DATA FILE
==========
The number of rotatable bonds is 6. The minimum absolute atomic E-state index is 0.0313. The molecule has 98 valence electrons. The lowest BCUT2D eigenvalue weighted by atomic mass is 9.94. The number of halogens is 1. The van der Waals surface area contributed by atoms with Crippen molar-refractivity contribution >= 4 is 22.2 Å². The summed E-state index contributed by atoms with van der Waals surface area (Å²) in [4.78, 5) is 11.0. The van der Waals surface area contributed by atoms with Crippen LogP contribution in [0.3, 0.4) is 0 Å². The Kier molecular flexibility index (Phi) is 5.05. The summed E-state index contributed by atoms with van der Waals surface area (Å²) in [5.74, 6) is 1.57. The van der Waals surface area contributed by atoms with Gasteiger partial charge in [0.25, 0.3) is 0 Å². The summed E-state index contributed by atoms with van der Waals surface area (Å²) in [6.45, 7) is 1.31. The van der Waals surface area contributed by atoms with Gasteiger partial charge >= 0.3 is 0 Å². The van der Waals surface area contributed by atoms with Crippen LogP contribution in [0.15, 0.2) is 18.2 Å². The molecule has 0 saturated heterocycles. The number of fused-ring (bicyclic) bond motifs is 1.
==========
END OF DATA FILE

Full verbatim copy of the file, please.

The number of rotatable bonds is 6. The minimum absolute atomic E-state index is 0.0313. The molecule has 98 valence electrons. The lowest BCUT2D eigenvalue weighted by atomic mass is 9.94. The number of halogens is 1. The van der Waals surface area contributed by atoms with Crippen molar-refractivity contribution >= 4 is 22.2 Å². The summed E-state index contributed by atoms with van der Waals surface area (Å²) in [4.78, 5) is 11.0. The van der Waals surface area contributed by atoms with Crippen LogP contribution in [0.3, 0.4) is 0 Å². The Kier molecular flexibility index (Phi) is 5.05. The summed E-state index contributed by atoms with van der Waals surface area (Å²) in [5.74, 6) is 1.57. The van der Waals surface area contributed by atoms with Gasteiger partial charge in [0.25, 0.3) is 0 Å². The summed E-state index contributed by atoms with van der Waals surface area (Å²) in [6.45, 7) is 1.31. The van der Waals surface area contributed by atoms with Gasteiger partial charge >= 0.3 is 0 Å². The van der Waals surface area contributed by atoms with Crippen LogP contribution in [0.15, 0.2) is 18.2 Å². The molecule has 0 saturated heterocycles. The number of fused-ring (bicyclic) bond motifs is 1.